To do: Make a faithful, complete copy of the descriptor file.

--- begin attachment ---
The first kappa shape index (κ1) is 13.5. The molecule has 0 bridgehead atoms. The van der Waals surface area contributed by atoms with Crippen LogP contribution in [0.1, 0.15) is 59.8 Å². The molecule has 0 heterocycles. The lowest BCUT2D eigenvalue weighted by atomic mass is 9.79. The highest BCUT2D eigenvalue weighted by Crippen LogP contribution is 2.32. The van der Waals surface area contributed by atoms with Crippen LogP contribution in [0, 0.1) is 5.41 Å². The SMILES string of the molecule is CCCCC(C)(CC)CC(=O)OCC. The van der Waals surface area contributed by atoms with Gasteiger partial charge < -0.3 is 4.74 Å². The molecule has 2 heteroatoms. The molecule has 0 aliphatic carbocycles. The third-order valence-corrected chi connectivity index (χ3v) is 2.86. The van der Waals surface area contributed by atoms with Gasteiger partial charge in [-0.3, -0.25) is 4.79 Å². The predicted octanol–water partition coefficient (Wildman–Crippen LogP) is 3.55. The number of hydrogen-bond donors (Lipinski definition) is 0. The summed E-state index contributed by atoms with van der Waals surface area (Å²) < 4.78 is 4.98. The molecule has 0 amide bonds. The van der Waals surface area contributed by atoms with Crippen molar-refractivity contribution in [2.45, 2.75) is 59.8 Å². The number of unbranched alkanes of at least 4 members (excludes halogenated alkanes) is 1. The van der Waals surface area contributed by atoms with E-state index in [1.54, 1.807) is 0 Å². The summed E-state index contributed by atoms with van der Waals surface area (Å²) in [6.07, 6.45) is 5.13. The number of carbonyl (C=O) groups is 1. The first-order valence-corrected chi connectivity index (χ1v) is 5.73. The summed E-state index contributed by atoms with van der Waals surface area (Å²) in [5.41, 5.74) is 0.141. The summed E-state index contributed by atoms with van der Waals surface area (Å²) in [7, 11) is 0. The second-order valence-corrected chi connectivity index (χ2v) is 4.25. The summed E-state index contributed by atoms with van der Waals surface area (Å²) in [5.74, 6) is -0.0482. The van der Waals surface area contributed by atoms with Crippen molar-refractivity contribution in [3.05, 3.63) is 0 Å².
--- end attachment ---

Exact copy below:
The first kappa shape index (κ1) is 13.5. The molecule has 0 bridgehead atoms. The van der Waals surface area contributed by atoms with Crippen LogP contribution in [0.1, 0.15) is 59.8 Å². The molecule has 0 heterocycles. The lowest BCUT2D eigenvalue weighted by atomic mass is 9.79. The highest BCUT2D eigenvalue weighted by Crippen LogP contribution is 2.32. The van der Waals surface area contributed by atoms with Crippen LogP contribution in [0, 0.1) is 5.41 Å². The SMILES string of the molecule is CCCCC(C)(CC)CC(=O)OCC. The van der Waals surface area contributed by atoms with Gasteiger partial charge < -0.3 is 4.74 Å². The molecule has 2 heteroatoms. The molecule has 0 aliphatic carbocycles. The third-order valence-corrected chi connectivity index (χ3v) is 2.86. The van der Waals surface area contributed by atoms with Gasteiger partial charge in [-0.3, -0.25) is 4.79 Å². The predicted octanol–water partition coefficient (Wildman–Crippen LogP) is 3.55. The number of hydrogen-bond donors (Lipinski definition) is 0. The summed E-state index contributed by atoms with van der Waals surface area (Å²) < 4.78 is 4.98. The molecule has 0 amide bonds. The van der Waals surface area contributed by atoms with Crippen molar-refractivity contribution in [2.45, 2.75) is 59.8 Å². The number of unbranched alkanes of at least 4 members (excludes halogenated alkanes) is 1. The van der Waals surface area contributed by atoms with E-state index in [1.54, 1.807) is 0 Å². The summed E-state index contributed by atoms with van der Waals surface area (Å²) in [6.07, 6.45) is 5.13. The number of carbonyl (C=O) groups is 1. The first-order valence-corrected chi connectivity index (χ1v) is 5.73. The summed E-state index contributed by atoms with van der Waals surface area (Å²) in [5.41, 5.74) is 0.141. The summed E-state index contributed by atoms with van der Waals surface area (Å²) in [7, 11) is 0. The second-order valence-corrected chi connectivity index (χ2v) is 4.25. The summed E-state index contributed by atoms with van der Waals surface area (Å²) in [5.74, 6) is -0.0482. The van der Waals surface area contributed by atoms with Crippen molar-refractivity contribution in [3.05, 3.63) is 0 Å².